From Objection to Openness
Jewish people raise a variety of objections about belief in Jesus, ranging from personal to theological/religious and virtually everything in between! As a missionary and evangelist, my task involves discovering a person’s real objections and obstacles to the gospel. Surprisingly, amidst the objection I sometimes also find good questions, and openness to the gospel.
Recently, I was leading a Jewish evangelism class at a local church. I described how to ask about a Jewish person’s worldview and how to look for the real “question behind the question.” Later, a team from the church accompanied us (Chantale Onona, one of our new missionaries, was with me) to go door-to-door in a Jewish neighborhood. There I met Leon, a Jewish man who staunchly denied the existence of God. He’d studied science in university and initially claimed that his objections were scientific. He argued that people who believed in God were simply predisposed to their belief and that “God” was an invention of primitive, uneducated people. We discussed the scientific method and I pointed out that even scientists come to the process with certain assumptions, and those could lead to wrong conclusions about the origin of the universe and a designer. I also presented the extremely low probability of multiple prophecies being fulfilled, and how that pertained to Jesus. Leon had no answer to these observations, or to how I (and many others) have experienced answers to very specific prayers.
As we talked on, Leon explained how his family had gone through the Holocaust. You can imagine how this affected him at a very deep and personal level. He found it incredible that belief in Jesus could save a sinner, while a “good” or “innocent” person who never accepted Jesus would be judged, found guilty and damned. This and many other objections Leon raised are common to those claiming to be atheists. What Leon was expressing had little if anything to do with science; it was all about what he saw as unjust or even immoral actions committed by this theoretical God and/or the community claiming faith in Him. I sensed in Leon an underlying anger towards the God he claimed did not exist. Was this Leon’s real issue? Was he angry with God for pain and loss in his life?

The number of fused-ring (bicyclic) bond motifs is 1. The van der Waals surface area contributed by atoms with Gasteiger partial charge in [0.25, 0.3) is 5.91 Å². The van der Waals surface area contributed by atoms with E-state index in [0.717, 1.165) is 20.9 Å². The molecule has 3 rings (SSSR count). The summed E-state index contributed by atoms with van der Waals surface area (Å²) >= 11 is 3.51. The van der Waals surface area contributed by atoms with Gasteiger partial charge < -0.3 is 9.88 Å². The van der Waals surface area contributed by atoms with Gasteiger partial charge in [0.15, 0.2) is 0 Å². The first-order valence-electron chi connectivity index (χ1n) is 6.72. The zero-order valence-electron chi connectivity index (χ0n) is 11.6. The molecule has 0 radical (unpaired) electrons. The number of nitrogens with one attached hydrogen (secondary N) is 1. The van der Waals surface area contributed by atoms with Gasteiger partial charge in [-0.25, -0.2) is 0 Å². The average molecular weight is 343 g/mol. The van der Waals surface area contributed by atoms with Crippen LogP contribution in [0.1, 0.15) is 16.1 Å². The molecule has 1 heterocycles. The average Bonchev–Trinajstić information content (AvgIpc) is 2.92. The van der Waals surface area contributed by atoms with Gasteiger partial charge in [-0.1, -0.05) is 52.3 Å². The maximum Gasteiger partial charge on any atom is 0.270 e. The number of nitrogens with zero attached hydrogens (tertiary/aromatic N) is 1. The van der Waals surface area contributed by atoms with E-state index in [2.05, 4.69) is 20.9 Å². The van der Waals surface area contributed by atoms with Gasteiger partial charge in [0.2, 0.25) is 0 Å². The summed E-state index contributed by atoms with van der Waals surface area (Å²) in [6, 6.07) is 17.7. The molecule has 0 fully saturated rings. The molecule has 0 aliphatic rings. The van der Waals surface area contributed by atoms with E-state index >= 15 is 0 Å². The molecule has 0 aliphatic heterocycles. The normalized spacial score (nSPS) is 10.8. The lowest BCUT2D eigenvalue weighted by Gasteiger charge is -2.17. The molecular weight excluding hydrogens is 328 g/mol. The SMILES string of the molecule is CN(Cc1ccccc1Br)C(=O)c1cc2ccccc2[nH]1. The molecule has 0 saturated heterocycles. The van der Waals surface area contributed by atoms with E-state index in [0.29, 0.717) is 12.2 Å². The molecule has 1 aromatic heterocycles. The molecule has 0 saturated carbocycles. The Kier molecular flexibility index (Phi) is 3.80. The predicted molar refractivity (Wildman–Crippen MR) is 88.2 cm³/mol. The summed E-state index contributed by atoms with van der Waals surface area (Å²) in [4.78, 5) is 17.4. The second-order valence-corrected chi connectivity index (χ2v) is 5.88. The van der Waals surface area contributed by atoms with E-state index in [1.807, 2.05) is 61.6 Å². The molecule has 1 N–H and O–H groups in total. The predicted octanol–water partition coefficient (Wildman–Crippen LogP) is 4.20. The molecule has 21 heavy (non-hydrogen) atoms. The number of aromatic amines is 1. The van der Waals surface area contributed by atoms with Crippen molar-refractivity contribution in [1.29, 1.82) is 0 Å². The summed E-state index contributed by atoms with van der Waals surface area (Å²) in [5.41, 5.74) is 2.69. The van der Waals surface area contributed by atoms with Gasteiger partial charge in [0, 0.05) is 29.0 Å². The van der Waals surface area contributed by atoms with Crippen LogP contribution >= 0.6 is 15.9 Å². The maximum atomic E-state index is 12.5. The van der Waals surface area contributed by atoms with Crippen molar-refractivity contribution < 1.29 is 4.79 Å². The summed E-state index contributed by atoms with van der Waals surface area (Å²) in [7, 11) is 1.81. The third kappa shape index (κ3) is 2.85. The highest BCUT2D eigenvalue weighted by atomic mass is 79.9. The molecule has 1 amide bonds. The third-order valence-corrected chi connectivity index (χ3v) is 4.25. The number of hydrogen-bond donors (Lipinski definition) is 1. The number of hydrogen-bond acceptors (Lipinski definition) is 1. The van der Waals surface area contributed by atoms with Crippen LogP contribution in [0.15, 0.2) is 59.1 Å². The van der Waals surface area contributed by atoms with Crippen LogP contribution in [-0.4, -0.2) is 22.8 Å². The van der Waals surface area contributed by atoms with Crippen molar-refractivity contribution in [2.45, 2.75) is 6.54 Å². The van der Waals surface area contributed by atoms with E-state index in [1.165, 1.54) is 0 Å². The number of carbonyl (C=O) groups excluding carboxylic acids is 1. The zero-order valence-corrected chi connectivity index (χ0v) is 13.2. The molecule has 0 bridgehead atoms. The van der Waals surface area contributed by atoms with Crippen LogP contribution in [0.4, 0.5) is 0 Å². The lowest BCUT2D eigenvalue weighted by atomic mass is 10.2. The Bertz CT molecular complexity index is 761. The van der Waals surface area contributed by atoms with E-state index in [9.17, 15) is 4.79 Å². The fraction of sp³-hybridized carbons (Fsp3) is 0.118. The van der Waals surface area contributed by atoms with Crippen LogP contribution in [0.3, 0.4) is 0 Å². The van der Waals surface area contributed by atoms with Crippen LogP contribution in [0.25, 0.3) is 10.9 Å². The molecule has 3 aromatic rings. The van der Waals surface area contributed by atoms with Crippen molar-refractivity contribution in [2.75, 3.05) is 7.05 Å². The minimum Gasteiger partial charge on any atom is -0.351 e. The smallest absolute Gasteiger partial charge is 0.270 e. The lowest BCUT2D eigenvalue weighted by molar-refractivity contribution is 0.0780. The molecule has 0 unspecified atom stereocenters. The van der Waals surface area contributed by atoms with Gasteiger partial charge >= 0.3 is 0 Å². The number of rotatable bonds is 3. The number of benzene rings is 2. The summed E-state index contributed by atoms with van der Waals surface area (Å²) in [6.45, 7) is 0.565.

I was surprised when Leon left his contact information with us so that we could have another conversation. Maybe he just wants to debate. In any case, I’ve been given the opportunity to know him a bit more and discover his real objections, and even a possible openness to God and Jesus. Missionary work requires patience, wisdom, skill and listening to be effective. Above all, it requires the work of the Holy Spirit in the heart and life of a person. Please pray for me as I connect with, and minister to, Leon and for God’s working in Leon’s life so that he can no longer deny the God who truly cares for him. Please pray also for the brothers and sisters who joined us from the local church, that God will encourage and bless their efforts.
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Karl deSouza is on staff with Jews for Jesus in Paris, France. He was born in Karachi, Pakistan, and his parents moved to Quebec in Canada when he was a child. It was not until his senior year at Concordia University in Montreal that he came to know Jesus as his Messiah. Since that time, both his parents have come to faith. His mother is from the Bene-Israel Jewish community in India. Karl received his master's degree from Heritage Theological Seminary in Cambridge Ontario. He is married to Kristen, a Korean believer. They have three children.